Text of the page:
If asked which of the Tottenham squad was most likely to get caught drink driving, Hugo Lloris wouldn't be on the list of potential suspects. Even if you listed off the complete club staff from top to bottom, you'd be forgiven for forgetting to mention Lloris.
Quiet and understated, yet authoritative and well-respected, the Tottenham captain has been the epitome of how to behave throughout his career. Not once drawn into any controversy and a model professional, Lloris finds himself in an unfamiliar situation this afternoon.
The 31-year-old was arrested for drink driving in the early hours of Friday morning, caught after police pulled him over during a routine check in Gloucester Palace, the Metropolitan Police have said. Released on bail, Lloris is now due at Westminster Magistrates' Court on September 11th.
One mistake, however, has the potential to undermine a career worth of professionalism. And drink driving is an extraordinarily serious offence that could lead to life-threatening consequences, not just to Lloris himself, but to those around him at the time.
Action Images via Reuters/Carl Recine
Utterly reckless behaviour, it's something football has seemingly suppressed in the past. Wayne Rooney, for example, was let off with a £170 fine — a fee earned every 12 minutes of his reported contract while at Everton — a two-year driving ban and 100 hours of unpaid community work, despite pleading guilty to being three times the legal alcohol limit with his pregnant wife and three children in the car in September 2017.
Instead of serving a 21-month prison sentence, moreover, Marcos Alonso was instead given a €61,000 fine and a ban when convicted of driving a car that collided with a wall, killing a passenger, with a blood alcohol level of 0.93mg per millilitre of blood. He's still playing football at Chelsea seven years later, earning the equivalent of — if not more than — the initial fine on a weekly basis. Frankly, that doesn't seem like fair punishment for a suspected negligent homicide, does it?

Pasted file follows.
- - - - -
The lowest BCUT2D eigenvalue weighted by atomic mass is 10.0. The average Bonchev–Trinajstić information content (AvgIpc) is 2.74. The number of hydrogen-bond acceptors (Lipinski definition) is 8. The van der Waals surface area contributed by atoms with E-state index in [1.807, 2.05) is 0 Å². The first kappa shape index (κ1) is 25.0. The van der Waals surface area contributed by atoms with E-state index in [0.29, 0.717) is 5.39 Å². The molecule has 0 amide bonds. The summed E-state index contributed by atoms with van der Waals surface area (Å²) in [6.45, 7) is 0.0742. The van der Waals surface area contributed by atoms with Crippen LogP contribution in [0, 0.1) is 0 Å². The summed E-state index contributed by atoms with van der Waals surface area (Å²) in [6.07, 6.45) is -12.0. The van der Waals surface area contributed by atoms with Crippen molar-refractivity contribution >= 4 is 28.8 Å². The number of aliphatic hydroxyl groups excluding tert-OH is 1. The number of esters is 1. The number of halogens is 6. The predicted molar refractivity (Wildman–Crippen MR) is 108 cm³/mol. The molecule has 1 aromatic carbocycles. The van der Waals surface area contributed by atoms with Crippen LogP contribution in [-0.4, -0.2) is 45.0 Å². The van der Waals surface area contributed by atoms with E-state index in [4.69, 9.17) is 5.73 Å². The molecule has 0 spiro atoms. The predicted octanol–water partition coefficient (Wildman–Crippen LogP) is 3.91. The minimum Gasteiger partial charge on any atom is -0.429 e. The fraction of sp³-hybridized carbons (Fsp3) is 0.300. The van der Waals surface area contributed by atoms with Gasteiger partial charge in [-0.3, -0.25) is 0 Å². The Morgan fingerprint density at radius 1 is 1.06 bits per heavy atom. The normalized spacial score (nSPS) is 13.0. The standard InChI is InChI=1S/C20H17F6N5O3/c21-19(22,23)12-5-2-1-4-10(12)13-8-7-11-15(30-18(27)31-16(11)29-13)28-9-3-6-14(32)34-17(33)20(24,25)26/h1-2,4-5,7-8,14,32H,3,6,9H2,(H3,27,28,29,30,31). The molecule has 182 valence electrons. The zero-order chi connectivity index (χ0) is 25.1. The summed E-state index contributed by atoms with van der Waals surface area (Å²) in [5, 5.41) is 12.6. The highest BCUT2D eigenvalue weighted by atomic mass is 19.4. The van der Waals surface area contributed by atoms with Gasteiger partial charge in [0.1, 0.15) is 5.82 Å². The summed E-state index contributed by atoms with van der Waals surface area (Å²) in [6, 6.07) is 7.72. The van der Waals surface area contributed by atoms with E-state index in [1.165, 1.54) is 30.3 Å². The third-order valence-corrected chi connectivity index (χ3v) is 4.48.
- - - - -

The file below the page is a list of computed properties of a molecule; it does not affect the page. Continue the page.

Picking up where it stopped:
That's not to say Lloris should be locked up behind bars with the key thrown away, but it's another example of a footballer accused of abusing his privilege, most probably facing minimal consequences. He should be punished accordingly.
Action Images via Reuters/Andrew Couldridge
The club will do well not to tolerate such behaviour and it's encouraging that a scroll through Twitter shows that fans, putting club loyalties aside, aren't apologists for the situation and recognise foolishness when they see it.
It's up to those at Westminster Magistrates' Court to issue the Frenchman with a punishment befitting what the law dictates, but from a footballing perspective, Lloris should miss out against Manchester United on Monday, and every game until this situation is resolved in court.
It leaves the club in a difficult situation — their hand forced into playing Michel Vorm — while it completely undermines Mauricio Pochettino's trust in his captain, and Lloris' perception as a role model for the rest of the team.
There are arguably players already more worthy of the captaincy — such as Jan Vertonghen and Harry Kane, both of which have greater on-field presences than Lloris — and it's both completely justified and warranted to strip the Frenchman of the armband. A player committing such acts of negligence is neither a worthy captain nor an adequate representative of the club.